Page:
Current tensions within and between churches are often the result of disagreements over moral issues. Churches thus face challenges to preserve unity and meet obstacles to restore unity. Seeing the urgency of the matter, the World Council of Churches’ (WCC) Faith and Order Commission took up the task to assist the churches in finding a way to deepen mutual understanding leading to dialogue. Its study group on moral discernment presents two publications.
“Churches and Moral Discernment. Volume 1: Learning from Traditions,” provides self-descriptions on how 14 different church traditions engage in moral discernment processes. Each one reflects on the sources they use, how these sources interplay with each other and who actually participates in the process.
“Churches and Moral Discernment. Volume 2: Learning from History,” examines concrete historic examples where churches have modified or changed their understanding of a specific moral issue. They examine the occasions for and criteria of changes within traditions. Expert historians, theologians, and ethicists examine usury, slavery, freedom of religion, marriage, suicide, as well as church – state relations and Christian involvement in war and in peace-building. The contributions display similarities and differences in the ways in which churches have approached these challenges in the past.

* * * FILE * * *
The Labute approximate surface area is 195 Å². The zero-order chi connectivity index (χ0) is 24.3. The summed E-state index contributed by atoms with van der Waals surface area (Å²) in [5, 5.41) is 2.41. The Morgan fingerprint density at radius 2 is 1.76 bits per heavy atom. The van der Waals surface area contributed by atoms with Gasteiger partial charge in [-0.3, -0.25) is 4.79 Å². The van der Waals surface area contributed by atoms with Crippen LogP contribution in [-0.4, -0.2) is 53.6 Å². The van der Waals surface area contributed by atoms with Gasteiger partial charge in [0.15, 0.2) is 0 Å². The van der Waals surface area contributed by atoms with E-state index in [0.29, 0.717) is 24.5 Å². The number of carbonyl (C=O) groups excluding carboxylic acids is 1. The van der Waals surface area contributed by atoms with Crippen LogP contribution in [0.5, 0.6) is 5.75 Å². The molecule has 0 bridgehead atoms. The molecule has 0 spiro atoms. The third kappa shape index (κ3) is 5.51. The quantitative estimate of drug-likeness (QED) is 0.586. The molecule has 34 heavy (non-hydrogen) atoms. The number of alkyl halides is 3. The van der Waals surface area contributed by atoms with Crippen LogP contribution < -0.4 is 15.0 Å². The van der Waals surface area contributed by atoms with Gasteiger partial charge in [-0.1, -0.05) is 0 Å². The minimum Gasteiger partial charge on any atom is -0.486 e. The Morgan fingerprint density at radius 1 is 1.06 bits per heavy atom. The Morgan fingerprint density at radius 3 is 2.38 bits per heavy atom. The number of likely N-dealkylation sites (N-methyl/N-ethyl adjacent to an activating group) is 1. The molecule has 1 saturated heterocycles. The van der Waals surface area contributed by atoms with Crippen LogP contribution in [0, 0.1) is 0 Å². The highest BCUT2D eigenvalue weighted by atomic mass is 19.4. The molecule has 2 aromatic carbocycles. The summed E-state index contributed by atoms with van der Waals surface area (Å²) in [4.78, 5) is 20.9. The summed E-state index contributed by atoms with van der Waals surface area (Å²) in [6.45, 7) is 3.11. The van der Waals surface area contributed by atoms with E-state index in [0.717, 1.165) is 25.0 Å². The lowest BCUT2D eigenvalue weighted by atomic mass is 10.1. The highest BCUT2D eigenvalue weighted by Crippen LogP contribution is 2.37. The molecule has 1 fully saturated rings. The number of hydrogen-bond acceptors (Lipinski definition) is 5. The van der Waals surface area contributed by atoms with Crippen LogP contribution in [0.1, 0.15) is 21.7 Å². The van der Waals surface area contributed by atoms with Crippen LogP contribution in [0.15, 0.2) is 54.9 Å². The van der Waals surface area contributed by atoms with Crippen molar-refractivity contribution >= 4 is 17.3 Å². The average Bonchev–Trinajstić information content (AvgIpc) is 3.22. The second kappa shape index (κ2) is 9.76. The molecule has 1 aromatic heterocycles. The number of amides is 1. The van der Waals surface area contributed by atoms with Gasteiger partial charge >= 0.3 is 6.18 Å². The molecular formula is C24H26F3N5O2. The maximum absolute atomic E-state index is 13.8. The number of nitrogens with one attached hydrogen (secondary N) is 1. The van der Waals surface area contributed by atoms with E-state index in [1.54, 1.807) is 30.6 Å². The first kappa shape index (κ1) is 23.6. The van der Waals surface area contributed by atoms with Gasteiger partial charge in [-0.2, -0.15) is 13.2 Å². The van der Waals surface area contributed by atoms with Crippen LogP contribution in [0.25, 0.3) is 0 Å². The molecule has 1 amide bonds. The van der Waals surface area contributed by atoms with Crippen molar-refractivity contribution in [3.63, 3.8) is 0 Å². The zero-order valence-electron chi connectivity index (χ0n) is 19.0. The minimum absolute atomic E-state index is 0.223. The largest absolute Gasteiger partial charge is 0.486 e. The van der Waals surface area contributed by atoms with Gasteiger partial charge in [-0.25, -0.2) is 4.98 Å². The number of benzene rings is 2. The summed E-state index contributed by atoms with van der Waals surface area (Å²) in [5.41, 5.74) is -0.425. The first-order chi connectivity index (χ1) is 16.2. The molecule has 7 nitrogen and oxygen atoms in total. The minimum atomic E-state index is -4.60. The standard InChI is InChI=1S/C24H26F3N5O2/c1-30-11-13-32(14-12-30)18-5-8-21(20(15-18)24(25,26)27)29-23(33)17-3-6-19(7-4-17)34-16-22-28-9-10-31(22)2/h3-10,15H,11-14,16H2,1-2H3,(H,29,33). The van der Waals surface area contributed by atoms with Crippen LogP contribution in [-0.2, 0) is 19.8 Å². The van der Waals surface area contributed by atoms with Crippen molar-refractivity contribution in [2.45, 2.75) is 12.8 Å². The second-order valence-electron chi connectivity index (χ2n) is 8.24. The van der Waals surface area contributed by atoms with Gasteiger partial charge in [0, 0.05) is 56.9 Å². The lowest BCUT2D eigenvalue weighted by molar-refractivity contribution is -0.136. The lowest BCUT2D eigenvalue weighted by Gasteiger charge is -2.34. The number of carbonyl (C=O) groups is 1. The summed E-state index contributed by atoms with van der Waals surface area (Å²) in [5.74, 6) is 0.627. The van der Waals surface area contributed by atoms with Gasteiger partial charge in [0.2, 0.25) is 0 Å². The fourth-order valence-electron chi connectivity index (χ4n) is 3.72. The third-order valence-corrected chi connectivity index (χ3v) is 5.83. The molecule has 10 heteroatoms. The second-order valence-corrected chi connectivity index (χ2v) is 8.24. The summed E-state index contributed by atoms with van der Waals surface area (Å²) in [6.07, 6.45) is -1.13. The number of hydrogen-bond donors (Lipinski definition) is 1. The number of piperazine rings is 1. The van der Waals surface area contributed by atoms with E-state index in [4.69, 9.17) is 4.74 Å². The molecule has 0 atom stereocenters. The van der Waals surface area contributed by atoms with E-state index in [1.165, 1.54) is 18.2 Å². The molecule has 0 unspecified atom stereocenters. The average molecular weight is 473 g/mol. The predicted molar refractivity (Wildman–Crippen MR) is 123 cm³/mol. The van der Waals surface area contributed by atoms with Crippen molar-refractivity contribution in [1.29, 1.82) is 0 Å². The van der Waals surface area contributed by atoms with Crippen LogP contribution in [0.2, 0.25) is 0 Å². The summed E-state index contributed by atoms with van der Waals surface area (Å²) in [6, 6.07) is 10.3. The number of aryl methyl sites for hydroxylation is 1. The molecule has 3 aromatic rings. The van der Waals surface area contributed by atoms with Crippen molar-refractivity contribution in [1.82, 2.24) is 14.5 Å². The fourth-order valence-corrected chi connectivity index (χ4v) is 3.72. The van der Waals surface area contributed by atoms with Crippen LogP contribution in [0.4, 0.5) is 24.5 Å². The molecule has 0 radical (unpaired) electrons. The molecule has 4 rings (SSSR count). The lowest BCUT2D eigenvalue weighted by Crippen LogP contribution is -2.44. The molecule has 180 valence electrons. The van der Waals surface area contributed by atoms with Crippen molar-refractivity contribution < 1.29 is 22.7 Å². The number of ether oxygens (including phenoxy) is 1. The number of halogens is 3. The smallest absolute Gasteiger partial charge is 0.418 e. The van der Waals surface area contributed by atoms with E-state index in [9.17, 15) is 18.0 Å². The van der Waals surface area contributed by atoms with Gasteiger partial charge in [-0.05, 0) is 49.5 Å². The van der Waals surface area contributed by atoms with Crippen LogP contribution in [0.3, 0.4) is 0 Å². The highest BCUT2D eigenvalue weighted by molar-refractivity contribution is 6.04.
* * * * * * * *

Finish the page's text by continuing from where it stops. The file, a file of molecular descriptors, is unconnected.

Rev. Dr Susan Durber, moderator of the Faith and Order Commission, said that this particular aspect of Faith and Order’s work responds to a really urgent and deeply felt need among the churches as they wrestle with painful divisions. “The ecumenical pilgrimage always demands listening to others with close attention,” she said. “These two publications invite you first to listen to those who can tell you, from the inside, what it’s really like to respond to the call of Christ upon your life from within a tradition – and then to listen carefully for the lessons we can find in our history about how churches have responded when differences on moral issues arise. When the questions we face today feel sometimes intractable and difficult, it is wonderful to find that we have resources already with which to understand each other more fully and to learn wisdom. These two publications are a true gift to the churches in our times.”
Myriam Wijlens, a Dutch Roman Catholic professor of canon law at the University of Erfurt (Germany) who is a co-editor of both volumes, said: “The two volumes are truly unique in that they present in a fascinating way the commonalities and differences between how up to 14 traditions engage in moral discernment as well as why and how they actually changed their view on a given issue that occurred in the past. The studies offer a true and rich learning process for all.”
Vladimir Shmaliy associate professor of MEPhI University and associate professor of systematic theology of the ROC Post-graduate School, also a co-editor said: “These two volumes represent on the one hand a continuation of the comparative methodology proposed in the Faith & Order study ‘The Moral Discernment in the Churches’ with its particular emphasis on a descriptive approach (Volume 1). On the other hand, in Volume 2 a new step has been taken towards the development of an analytical methodology for the study of causative factors that lead to modifications or changes in moral judgments in a diachronic perspective in the context of specific Christian traditions.”
The newly released volumes are available online at the following links: